(e) Where a defendant alleges ineffective assistance of prior trial or appellate counsel as a ground for the illegality of his conviction or sentence, he shall be deemed to waive the attorney-client privilege with respect to both oral and written communications between such counsel and the defendant to the extent the defendant's prior counsel reasonably believes such communications are necessary to defend against the allegations of ineffectiveness. This waiver of the attorney-client privilege shall be automatic upon the filing of the motion for appropriate relief alleging ineffective assistance of prior counsel, and the superior court need not enter an order waiving the privilege.
(f) In the case of a defendant who is represented by counsel in postconviction proceedings in superior court, the defendant's prior trial or appellate counsel shall make available to the defendant's counsel their complete files relating to the case of the defendant. The State, to the extent allowed by law, shall make available to the defendant's counsel the complete files of all law enforcement and prosecutorial agencies involved in the investigation of the crimes committed or the prosecution of the defendant. If the State has a reasonable belief that allowing inspection of any portion of the files by counsel for the defendant would not be in the interest of justice, the State may submit for inspection by the court those portions of the files so identified. If upon examination of the files, the court finds that the files could not assist the defendant in investigating, preparing, or presenting a motion for appropriate relief, the court in its discretion may allow the State to withhold that portion of the files.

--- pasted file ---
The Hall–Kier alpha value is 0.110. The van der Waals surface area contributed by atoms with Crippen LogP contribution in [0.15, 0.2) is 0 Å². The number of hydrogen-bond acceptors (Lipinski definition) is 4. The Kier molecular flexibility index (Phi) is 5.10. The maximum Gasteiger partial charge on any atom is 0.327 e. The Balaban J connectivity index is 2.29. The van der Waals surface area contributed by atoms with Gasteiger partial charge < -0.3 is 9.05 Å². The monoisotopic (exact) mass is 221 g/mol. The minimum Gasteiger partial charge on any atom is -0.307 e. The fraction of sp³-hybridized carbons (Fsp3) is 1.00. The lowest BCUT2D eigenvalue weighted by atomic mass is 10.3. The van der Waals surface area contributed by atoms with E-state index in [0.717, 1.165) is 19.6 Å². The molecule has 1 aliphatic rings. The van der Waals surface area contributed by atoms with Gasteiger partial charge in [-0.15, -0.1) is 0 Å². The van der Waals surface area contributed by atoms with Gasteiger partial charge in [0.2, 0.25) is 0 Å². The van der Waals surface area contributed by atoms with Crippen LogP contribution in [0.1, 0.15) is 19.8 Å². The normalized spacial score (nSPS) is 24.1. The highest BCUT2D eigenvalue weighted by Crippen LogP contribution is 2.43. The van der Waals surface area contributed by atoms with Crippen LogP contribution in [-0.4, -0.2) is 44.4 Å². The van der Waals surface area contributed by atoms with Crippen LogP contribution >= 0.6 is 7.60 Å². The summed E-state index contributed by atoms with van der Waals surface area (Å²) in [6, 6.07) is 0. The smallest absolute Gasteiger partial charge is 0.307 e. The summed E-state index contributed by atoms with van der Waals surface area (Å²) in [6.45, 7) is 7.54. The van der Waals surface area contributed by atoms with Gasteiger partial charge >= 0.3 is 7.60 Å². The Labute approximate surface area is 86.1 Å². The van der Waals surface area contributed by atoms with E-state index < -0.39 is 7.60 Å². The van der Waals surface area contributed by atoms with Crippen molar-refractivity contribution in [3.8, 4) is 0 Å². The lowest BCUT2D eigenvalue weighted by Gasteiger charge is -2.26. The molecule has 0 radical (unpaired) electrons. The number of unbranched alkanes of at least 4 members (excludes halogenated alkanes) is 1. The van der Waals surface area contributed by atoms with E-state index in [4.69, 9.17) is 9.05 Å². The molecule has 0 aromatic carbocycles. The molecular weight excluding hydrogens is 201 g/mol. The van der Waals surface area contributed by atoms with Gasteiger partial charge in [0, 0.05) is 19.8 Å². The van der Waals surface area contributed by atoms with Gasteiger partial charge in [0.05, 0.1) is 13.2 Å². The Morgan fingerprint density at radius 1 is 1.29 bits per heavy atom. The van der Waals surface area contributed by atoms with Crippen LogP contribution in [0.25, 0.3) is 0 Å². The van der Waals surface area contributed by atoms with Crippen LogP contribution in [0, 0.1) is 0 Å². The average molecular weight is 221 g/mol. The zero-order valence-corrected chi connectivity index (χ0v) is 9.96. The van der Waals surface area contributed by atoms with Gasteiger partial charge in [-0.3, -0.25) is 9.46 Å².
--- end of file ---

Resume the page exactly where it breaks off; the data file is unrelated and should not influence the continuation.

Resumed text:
(g) The defendant may file amendments to a motion for appropriate relief at least 30 days prior to the commencement of a hearing on the merits of the claims asserted in the motion or at any time before the date for the hearing has been set, whichever is later. Where the defendant has filed an amendment to a motion for appropriate relief, the State shall, upon request, be granted a continuance of 30 days before the date of hearing. After such hearing has begun, the defendant may file amendments only to conform the motion to evidence adduced at the hearing, or to raise claims based on such evidence. (1977, c. 711, s. 1; 1981, c. 179, s. 7; 1993, c. 538, s. 25; 1994, Ex. Sess., c. 24, s. 14(b); 1995 (Reg. Sess., 1996), c. 719, s. 1; 2009-517, s. 2; 2013-368, s. 9; 2019-158, s. 5(a).)